Chiffon chagrin!

Okay, so the title is a little melodramatic, I’ll admit.  Bolstered the success of my circular knickers, I was ready for a second project, so I took a look at the small collection of patterns I’d optimistically accumulated over the course of the past ten years.  Well, between changing personal taste and changing fashions, not many of them had stood the test of time.  Ultimately, I settled on the lone diamond in the rough, view B of the Anna Sui Vogue pattern V2850.

Anna Sui Vogue pattern V2850

With that floaty image in mind, I took a trip to Gail K. Fabrics, which is easily the best place to buy fabric in Atlanta, where I’m biding my time before my big move up to the Greater Tor-Buff-Chester Superregion.  (Yes, that’s apparently what some people call upstate New York.)  There is no particular rhyme or reason to how the fabrics are organized in Gail K. other than sparkles in the front, spandex in the back, but the silk bin caught my eye, and I fell hard for this silk chiffon:

silk chiffon from Gail K

Chiffon, as you may know from experience, is a sort of cruel mistress.  It took me a little while to get used to the weird ways it contorts right when you don’t want it to, and how easily the ends fray.  Once I got used to the way the chiffon wanted to move, I actually quite liked sewing up this fabric.  I decided to use pinking shears on all my edges, as I was afraid that the double stitch the pattern called for wouldn’t be enough to keep the seams from slowly fraying in the long run.  If I make this pattern again in the future, I think I’ll use French seams to give the inside of the garment a cleaner look; as it is now, there is a definite homemade air about the blouse if you examine it closely.  I would also definitely lengthen the waist next time; I’m not particularly long waisted, but the blouse is a bit short for my taste and makes me question exactly whom this pattern was drafted for.  (What is this, a pattern for ants?)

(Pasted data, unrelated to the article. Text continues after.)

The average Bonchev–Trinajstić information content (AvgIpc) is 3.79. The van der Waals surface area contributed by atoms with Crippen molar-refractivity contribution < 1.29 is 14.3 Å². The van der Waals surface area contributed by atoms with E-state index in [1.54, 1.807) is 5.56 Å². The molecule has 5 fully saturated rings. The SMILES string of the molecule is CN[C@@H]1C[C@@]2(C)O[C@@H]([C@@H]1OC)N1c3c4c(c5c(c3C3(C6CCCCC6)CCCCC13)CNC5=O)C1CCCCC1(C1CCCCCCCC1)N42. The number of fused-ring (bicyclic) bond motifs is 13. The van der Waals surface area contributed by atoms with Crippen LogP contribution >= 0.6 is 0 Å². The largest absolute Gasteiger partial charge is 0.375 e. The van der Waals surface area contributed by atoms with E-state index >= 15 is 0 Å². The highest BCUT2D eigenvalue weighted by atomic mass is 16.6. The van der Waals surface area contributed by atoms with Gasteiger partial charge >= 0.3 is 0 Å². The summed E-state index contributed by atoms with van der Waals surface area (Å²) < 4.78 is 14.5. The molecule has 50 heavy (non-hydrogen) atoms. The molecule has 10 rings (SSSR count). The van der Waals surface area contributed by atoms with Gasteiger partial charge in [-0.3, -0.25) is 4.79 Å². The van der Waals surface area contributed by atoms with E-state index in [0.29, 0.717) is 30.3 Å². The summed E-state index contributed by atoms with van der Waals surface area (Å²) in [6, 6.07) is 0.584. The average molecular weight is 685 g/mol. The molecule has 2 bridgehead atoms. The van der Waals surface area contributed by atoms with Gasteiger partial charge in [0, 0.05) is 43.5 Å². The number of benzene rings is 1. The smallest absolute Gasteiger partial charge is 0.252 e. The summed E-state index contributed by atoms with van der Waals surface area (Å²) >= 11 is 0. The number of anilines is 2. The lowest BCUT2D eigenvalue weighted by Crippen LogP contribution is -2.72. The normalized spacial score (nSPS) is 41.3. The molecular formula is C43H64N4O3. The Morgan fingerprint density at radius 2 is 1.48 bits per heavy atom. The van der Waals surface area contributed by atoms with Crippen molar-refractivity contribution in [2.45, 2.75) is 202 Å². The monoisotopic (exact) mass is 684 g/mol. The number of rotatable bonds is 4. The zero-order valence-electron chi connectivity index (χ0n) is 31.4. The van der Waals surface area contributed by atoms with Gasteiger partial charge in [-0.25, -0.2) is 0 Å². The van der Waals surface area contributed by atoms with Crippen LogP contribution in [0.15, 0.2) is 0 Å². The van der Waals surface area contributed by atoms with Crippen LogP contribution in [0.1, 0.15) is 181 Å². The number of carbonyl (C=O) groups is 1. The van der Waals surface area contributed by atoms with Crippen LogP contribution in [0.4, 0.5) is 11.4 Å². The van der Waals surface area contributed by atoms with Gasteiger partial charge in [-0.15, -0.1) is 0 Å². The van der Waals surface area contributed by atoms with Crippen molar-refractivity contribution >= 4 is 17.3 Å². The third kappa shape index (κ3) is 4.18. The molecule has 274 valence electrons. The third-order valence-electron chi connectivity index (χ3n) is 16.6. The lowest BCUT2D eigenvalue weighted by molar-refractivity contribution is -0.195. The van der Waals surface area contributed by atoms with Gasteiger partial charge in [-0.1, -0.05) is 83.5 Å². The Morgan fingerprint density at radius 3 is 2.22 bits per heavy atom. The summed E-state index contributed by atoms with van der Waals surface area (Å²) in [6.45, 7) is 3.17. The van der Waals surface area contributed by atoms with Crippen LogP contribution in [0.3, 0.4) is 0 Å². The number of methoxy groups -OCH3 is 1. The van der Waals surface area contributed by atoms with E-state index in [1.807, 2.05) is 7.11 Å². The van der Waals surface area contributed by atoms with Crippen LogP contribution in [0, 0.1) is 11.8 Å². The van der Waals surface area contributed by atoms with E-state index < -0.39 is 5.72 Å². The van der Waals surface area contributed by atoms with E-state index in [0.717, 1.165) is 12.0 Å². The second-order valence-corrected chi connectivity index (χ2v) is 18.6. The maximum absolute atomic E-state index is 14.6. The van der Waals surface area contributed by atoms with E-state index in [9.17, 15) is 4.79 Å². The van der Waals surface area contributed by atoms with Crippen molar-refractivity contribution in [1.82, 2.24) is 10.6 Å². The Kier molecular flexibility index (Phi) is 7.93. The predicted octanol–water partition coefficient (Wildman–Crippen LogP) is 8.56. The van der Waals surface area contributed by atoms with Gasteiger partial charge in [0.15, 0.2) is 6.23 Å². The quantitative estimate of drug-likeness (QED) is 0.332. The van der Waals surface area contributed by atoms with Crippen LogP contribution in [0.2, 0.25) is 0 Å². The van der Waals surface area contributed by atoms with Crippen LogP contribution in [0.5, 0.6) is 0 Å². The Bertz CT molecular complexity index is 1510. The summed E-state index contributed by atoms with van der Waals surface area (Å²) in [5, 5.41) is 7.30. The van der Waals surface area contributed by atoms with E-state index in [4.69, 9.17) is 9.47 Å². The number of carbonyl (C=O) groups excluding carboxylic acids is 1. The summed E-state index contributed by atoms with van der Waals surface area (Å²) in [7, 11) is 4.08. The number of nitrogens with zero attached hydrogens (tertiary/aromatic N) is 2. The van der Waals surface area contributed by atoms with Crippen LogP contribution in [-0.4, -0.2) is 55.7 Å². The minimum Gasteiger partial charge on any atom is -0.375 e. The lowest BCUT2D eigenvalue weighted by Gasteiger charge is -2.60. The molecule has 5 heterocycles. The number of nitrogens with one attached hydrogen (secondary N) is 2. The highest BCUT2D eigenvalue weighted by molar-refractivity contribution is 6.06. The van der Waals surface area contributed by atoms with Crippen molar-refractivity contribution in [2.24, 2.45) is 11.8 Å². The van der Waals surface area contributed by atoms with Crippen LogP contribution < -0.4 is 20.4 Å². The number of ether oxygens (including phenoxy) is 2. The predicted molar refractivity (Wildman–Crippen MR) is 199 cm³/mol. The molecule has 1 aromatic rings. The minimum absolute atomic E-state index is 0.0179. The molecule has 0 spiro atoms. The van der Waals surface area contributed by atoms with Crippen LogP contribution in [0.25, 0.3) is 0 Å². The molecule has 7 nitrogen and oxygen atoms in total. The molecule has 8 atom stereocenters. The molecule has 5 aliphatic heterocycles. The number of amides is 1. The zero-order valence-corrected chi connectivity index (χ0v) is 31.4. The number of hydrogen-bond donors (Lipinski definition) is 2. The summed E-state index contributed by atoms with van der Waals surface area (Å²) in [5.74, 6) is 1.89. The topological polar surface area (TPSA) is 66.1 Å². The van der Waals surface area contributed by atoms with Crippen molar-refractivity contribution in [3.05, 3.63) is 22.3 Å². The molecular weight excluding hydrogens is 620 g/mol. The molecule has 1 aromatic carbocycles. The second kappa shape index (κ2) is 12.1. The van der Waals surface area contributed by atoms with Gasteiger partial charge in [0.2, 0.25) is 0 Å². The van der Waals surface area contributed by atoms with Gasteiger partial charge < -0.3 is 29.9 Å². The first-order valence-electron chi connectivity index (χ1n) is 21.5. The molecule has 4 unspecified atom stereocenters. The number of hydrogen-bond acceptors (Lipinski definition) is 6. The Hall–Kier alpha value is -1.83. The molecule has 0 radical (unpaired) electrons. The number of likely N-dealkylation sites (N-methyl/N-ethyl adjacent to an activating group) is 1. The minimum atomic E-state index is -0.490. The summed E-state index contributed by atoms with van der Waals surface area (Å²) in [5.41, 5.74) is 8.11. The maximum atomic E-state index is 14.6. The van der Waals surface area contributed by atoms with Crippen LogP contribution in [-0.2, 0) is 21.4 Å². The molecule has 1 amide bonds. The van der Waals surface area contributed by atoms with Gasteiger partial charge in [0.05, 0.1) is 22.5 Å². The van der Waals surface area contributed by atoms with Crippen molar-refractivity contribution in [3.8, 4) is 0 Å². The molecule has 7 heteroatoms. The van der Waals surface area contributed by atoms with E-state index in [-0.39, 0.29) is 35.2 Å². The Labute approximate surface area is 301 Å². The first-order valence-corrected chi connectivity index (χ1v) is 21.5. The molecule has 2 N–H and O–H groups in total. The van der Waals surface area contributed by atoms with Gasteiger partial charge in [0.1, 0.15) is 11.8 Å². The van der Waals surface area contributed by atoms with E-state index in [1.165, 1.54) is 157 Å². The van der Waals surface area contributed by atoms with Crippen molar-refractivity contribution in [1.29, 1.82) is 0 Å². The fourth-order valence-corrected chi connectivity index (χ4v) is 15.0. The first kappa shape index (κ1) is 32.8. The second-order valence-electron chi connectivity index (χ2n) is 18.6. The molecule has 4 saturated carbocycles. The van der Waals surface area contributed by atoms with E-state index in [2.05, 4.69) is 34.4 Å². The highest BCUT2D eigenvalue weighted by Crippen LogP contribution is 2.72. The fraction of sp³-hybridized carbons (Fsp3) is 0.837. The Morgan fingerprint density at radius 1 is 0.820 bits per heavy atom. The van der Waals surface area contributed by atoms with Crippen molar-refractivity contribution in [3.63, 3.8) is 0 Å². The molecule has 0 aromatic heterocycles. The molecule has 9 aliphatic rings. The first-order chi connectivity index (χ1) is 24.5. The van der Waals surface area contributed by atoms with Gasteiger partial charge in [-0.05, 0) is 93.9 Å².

The pattern was fairly straightforward.  Pretty much everything besides basic hemming and seaming was new to me, so this project definitely kept me on my toes.  I’ll be quite honest: I did my fair share of seam ripping.   For the worst of those sessions (ripping out tiny stitches along the entirety of the neck ruffle), I resorted to softening the blow with a little Agatha Christie’s Poirot on Netflix and a strong cup of coffee, as seen on my Instagram.

So, after many redos in various places, I got the blouse done.  Overall, I’m quite pleased that I pulled this off and ended up with a beautiful new piece of clothing just in time for the warm weather.  Here it is in its full glory:

I was imitating silly fashion blogger poses, but this actually turned out to be a good picture!

I was imitating silly fashion blogger poses, but this actually turned out to be a good picture!

the finished product

 

So I’m chalking this up as another success–little to no chagrin was actually involved, believe it or not.  Next time: in which I eat my hat and make a sensible apron that is suitable for beginners.

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3 thoughts on “Chiffon chagrin!

    • Thanks! Honestly, you should try chiffon. Just make sure to have a little square set aside for checking thread tension and practicing a bit, and you’ll be just fine.

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